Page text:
Caravela have details on their PECA Program on their website, and we love the program. In our trip around Huila and Cauca in Colombia we saw the fruits of this program so thought we would explain it through our exposure to the program.
The seed of the program is probably linked to the very first steps Virmax (now called Caravela) took to change the landscape of coffee in Colombia in 2000. They believed that with some guidance and education they could work with caficultor’s (coffee farmers) to ensuring that the quality of coffee that they produce would increase. The aim was to get as much coffee from the farms that scored at least 80, and preferably 83 in the cup.
To do this there were already guidelines that the SCAA had set down to identify the numbers of category 1 and category 2 defects. To make specialty the coffee needs to have zero category 1 and five or less than 2 category defects, per 350 gram sample.
Virmax created their own QC process to identify these defects (see post on this process), and started initially working out of shared premises and then their own at towns like La Plata in Huila (as discussed before). Below is the QC room at Pitalito:
The truth is that the QC process is a time intensive process. Since there was an issue with the road when we went to Visit the Los Naranjos producers, our visit was cut short and we had the time to return to Pitalito and do the QC there. Although an experienced hand can do the process of de-parching the coffee, screen size sorting and then manual grading and identifying of the various groups in less than 10 minutes, we took closer to 30 minutes.
Caravela PECA Program starts
But we digress. So initially Virmax was visiting the farms and working with the coffee farmers and they noticed that some of the children on the farms were interested in what was going on. Seeing this as an opportunity they invited the children down to the local QC labs so that they could see the whole QC process, including the roasting and cupping.
Some of these children showed promise and this bore fruit in what became the PECA program. The children that showed ability in quality control were sent to Bogotá to be trained by the QC labs there and then when they went back these children (now young adults) were put in charge of the local QC at the receiving warehouses.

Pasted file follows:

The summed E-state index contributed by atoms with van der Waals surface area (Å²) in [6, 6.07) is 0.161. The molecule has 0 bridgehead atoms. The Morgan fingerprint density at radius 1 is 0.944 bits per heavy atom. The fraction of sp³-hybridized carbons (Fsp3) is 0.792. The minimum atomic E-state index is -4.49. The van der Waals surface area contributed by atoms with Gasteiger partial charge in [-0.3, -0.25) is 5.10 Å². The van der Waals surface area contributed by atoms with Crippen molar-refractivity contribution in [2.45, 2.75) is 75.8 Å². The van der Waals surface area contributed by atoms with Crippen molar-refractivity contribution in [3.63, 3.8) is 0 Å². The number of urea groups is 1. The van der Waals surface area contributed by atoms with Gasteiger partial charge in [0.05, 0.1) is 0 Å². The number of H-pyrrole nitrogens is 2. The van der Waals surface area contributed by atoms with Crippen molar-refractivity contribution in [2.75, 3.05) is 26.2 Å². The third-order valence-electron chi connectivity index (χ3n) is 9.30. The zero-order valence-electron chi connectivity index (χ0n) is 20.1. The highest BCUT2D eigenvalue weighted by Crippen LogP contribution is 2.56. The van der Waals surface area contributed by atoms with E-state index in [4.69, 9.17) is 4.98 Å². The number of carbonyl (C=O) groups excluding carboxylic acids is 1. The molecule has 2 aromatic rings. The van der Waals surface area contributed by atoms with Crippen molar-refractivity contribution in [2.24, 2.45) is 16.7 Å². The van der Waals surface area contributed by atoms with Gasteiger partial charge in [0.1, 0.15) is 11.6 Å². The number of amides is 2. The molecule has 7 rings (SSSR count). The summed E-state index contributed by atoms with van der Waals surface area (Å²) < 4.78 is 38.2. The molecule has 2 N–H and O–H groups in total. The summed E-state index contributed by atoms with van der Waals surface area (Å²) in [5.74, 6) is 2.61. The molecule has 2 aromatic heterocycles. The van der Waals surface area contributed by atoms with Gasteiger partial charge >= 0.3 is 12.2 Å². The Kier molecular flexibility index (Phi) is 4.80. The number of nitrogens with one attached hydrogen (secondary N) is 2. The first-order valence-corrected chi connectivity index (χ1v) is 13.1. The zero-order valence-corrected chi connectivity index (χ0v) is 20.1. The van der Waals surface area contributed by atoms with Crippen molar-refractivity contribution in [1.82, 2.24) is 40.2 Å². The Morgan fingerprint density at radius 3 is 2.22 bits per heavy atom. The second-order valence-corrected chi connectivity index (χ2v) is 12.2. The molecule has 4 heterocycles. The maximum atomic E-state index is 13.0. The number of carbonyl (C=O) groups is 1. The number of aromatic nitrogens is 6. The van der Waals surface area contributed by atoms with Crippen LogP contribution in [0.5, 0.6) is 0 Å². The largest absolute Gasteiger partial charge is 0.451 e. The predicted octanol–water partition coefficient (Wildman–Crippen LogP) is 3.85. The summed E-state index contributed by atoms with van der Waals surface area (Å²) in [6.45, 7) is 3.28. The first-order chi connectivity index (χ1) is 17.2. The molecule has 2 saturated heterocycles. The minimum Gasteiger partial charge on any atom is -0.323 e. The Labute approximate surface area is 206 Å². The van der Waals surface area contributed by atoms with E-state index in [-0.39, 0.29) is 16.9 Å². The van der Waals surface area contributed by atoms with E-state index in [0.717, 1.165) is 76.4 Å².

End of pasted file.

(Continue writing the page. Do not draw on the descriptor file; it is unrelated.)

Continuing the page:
In some cases the young adults stay on and are involved in the QC at head office we met and cupped with Dominque, who does the grading, sample roasting and cupping (as part of a team) at Caravela.
This program was formalized as he PECA (the Spanish acronym for “Programa de Educación a Caficultores“) and then from their base in Colombia it was expended to El Salvador, Guatemala, Honduras and Nicaragua.
By using the people that have grown up on the farms, and love quality coffee the program is able to work from seed to seedling to planting to soil treatment to pest control to fruit to picking to de-pulping to fermentation to pre-drying to drying until parchment to parchment quality control to grading and to cupping, and the management of these processes. The complete process a grower needs to understand and how to improve along the way.
So whether it is Wilma talking to the growers (Like Jaime Casallas) about how to ensure the coffee they grow is producing well by managing the plant and soil, like below:
Or Carlos discussing fruit and plant development with Nilson and the advantages of farm management
Or showing the affect of coffee rust on the leaves:
or explaining how the pickers are not seperating the coffee they pick into ripe, unripe, overripe or damaged.
Or explaining the problems with the way the coffee is being dried:
These members of the Caravela PECA Program team a welcomed on these farms with open arms, and a fondness that is reserved for family members.